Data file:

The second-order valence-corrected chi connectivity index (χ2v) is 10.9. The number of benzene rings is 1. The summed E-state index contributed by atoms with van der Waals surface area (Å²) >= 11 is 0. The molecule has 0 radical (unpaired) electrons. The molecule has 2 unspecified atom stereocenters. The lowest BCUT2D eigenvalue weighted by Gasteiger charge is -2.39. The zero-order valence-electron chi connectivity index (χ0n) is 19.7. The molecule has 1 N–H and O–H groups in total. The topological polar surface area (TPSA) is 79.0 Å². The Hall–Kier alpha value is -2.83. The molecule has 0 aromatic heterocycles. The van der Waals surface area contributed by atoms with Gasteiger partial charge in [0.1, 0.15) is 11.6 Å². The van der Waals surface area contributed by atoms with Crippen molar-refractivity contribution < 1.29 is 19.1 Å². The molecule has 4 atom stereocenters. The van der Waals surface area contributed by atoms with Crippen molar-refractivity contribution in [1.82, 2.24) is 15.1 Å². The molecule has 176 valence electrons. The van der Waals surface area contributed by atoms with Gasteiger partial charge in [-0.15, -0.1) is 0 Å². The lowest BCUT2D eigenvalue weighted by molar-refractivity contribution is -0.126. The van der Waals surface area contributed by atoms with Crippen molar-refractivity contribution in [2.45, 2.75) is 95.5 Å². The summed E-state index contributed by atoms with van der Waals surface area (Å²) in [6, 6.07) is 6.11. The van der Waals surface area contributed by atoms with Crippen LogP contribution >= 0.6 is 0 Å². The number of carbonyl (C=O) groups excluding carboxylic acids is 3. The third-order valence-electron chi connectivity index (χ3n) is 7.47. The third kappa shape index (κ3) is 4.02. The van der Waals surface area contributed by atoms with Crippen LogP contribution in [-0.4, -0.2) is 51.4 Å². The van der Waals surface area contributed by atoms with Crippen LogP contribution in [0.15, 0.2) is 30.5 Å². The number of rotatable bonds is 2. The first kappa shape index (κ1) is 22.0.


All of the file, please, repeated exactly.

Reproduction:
The second-order valence-corrected chi connectivity index (χ2v) is 10.9. The number of benzene rings is 1. The summed E-state index contributed by atoms with van der Waals surface area (Å²) >= 11 is 0. The molecule has 0 radical (unpaired) electrons. The molecule has 2 unspecified atom stereocenters. The lowest BCUT2D eigenvalue weighted by Gasteiger charge is -2.39. The zero-order valence-electron chi connectivity index (χ0n) is 19.7. The molecule has 1 N–H and O–H groups in total. The topological polar surface area (TPSA) is 79.0 Å². The Hall–Kier alpha value is -2.83. The molecule has 0 aromatic heterocycles. The van der Waals surface area contributed by atoms with Gasteiger partial charge in [0.1, 0.15) is 11.6 Å². The van der Waals surface area contributed by atoms with Crippen molar-refractivity contribution < 1.29 is 19.1 Å². The molecule has 4 atom stereocenters. The van der Waals surface area contributed by atoms with Crippen molar-refractivity contribution in [1.82, 2.24) is 15.1 Å². The molecule has 176 valence electrons. The van der Waals surface area contributed by atoms with Gasteiger partial charge in [-0.15, -0.1) is 0 Å². The lowest BCUT2D eigenvalue weighted by molar-refractivity contribution is -0.126. The van der Waals surface area contributed by atoms with Crippen molar-refractivity contribution in [2.45, 2.75) is 95.5 Å². The summed E-state index contributed by atoms with van der Waals surface area (Å²) in [6, 6.07) is 6.11. The van der Waals surface area contributed by atoms with Crippen LogP contribution >= 0.6 is 0 Å². The number of carbonyl (C=O) groups excluding carboxylic acids is 3. The third-order valence-electron chi connectivity index (χ3n) is 7.47. The third kappa shape index (κ3) is 4.02. The van der Waals surface area contributed by atoms with Crippen LogP contribution in [-0.4, -0.2) is 51.4 Å². The van der Waals surface area contributed by atoms with Crippen LogP contribution in [0.15, 0.2) is 30.5 Å². The number of rotatable bonds is 2. The first kappa shape index (κ1) is 22.0.